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GPS, which has been governing Sarawak for the past 56 years, appeared to have pulled a master stroke when it got the constitution (amendment) bill – or commonly referred to as the MA63 agreement, which is the political game in town for politicians in Sarawak and Sabah – approved in Parliament recently.
In 2019, GPS abstained from voting on a similar or comparative bill tabled by the Pakatan Harapan government, citing the following reasons:The bill did not detail the enforcement of equal partnership in substance and form, including ensuring a third of parliamentary seats and a third of national resources,The amendment’s exclusion of a third of the annual financial allocation to Sarawak, considering that Sarawak was one of the biggest contributors to national revenue, demonstrated that the federal government “lacked sincerity”.
Was there anything different between the amendment bill tabled back in 2019 and the latest bill, which was tabled and approved within six weeks, aside from mere cosmetic amendments?
Did the approved amendment bill address the two issues above cited by GPS for its abstention?
The passing of the bill two days before the election in Sarawak obviously contributed significantly to GPS retaining its supermajority as it gives the perception to Sarawak folk that they are shielded by GPS.
It has shown that it is becoming more assertive, after being pushed around at the whim of ethnocentric Malay politicians, while championing the rights of Sarawak folk, who have been calling for fair treatment from the federal government.
Now that GPS is returned to power and with a supermajority, Sarawak folk – who had hoped for fair treatment from the federal government – will again be disappointed.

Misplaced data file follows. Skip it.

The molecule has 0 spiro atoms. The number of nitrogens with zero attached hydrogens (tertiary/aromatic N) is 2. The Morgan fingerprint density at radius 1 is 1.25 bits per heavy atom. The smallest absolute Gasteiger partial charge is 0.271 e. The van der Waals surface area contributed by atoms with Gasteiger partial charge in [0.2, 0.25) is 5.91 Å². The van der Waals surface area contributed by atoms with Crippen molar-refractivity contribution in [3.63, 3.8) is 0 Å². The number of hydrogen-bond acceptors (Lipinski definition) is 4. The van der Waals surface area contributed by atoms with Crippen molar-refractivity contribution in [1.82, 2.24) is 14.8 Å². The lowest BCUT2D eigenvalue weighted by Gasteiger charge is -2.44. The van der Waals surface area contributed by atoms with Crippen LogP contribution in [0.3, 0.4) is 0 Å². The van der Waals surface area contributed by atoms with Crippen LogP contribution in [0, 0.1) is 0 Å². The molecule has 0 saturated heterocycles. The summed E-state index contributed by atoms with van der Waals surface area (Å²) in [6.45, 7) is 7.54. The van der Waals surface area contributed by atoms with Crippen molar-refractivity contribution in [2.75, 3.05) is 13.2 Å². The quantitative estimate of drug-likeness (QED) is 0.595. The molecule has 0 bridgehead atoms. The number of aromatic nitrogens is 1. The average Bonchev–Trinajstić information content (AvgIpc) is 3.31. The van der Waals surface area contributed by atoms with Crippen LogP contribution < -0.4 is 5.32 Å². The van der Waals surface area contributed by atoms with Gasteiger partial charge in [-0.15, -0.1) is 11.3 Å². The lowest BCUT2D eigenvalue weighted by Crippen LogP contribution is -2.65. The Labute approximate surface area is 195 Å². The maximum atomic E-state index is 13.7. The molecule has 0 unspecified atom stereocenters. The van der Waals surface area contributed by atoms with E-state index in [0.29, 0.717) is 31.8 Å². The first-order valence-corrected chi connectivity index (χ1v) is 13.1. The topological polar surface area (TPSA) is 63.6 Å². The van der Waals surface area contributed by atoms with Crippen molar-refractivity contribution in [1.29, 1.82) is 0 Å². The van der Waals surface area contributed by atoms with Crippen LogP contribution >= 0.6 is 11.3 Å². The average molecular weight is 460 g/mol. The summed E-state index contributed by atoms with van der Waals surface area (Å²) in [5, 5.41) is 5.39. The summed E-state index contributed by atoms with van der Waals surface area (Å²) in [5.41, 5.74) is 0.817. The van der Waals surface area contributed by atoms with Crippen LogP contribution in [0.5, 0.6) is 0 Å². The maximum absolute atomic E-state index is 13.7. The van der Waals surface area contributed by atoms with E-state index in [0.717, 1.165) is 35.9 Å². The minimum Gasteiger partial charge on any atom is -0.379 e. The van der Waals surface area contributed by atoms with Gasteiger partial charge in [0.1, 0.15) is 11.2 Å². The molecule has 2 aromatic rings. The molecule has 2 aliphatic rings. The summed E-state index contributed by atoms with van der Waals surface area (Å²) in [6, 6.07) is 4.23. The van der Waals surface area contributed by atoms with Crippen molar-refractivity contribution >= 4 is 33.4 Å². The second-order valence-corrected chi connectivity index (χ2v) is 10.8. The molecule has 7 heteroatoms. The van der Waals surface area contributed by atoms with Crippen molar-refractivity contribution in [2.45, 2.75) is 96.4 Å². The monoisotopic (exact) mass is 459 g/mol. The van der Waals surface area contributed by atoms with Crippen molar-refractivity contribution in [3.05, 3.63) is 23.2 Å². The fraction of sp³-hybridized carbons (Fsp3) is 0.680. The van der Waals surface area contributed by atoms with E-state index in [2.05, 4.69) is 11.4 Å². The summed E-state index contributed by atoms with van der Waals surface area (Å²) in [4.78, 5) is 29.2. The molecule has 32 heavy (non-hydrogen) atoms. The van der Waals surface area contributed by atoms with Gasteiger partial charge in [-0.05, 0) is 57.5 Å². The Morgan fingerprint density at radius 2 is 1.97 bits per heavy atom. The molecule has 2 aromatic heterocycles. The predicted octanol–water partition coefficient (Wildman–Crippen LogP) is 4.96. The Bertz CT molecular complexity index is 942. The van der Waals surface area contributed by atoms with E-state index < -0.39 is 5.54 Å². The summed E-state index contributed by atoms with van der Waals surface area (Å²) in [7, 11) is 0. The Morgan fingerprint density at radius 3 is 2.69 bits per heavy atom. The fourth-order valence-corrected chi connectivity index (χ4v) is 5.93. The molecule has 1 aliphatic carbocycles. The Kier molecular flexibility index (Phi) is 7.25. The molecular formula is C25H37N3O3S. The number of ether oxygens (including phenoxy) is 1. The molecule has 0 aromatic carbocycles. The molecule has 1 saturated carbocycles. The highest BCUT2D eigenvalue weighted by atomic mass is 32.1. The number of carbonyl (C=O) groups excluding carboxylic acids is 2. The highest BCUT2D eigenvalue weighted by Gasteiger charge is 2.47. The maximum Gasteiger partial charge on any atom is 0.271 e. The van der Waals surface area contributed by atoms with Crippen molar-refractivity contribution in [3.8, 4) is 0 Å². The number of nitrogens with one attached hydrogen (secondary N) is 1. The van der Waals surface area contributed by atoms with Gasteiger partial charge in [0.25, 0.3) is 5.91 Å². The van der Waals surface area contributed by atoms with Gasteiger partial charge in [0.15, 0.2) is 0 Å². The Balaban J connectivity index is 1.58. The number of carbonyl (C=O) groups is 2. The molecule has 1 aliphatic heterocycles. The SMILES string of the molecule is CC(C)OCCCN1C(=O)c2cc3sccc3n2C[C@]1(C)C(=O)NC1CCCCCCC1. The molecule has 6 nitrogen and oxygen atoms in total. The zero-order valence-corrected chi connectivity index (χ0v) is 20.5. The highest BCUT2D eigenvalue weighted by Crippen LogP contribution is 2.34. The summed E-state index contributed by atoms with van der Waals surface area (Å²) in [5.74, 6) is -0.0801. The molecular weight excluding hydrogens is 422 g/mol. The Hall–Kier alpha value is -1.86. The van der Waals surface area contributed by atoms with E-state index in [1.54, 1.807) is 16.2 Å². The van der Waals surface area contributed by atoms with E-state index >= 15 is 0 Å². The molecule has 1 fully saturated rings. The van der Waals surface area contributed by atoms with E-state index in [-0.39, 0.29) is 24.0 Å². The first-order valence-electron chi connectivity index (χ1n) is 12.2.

Politicians from GPS and the BN/PN ruling coalition will continue to play the perception game, which they have been playing for the last 56 years.
Things are likely to remain the same with minimal changes. Sarawak folk will continue to be deluged with a flood of truths, half truths and lies swimming in oceanic corruption.
GPS will continue to make the necessary noises, eg, reports will be issued saying most Sarawak folk are “satisfied” with the current level of autonomy.
With the total obliteration of the political party that championed the call for secession at the polls, this call is likely to fizzle out unnoticed.
People calling for secession should be well aware that the political class on the peninsula will never accept it because they never felt Sarawak to be alien in identity, more like wayward cousins.
If they let one region go, others might be next.
Globally, there have been approximately 400 secessionist movements recorded in history over the past 200 years, of which only about 60 are still active.
The number that have won independence is not more than the five fingers on our hands. Many fade away and some movements cease in a violent manner.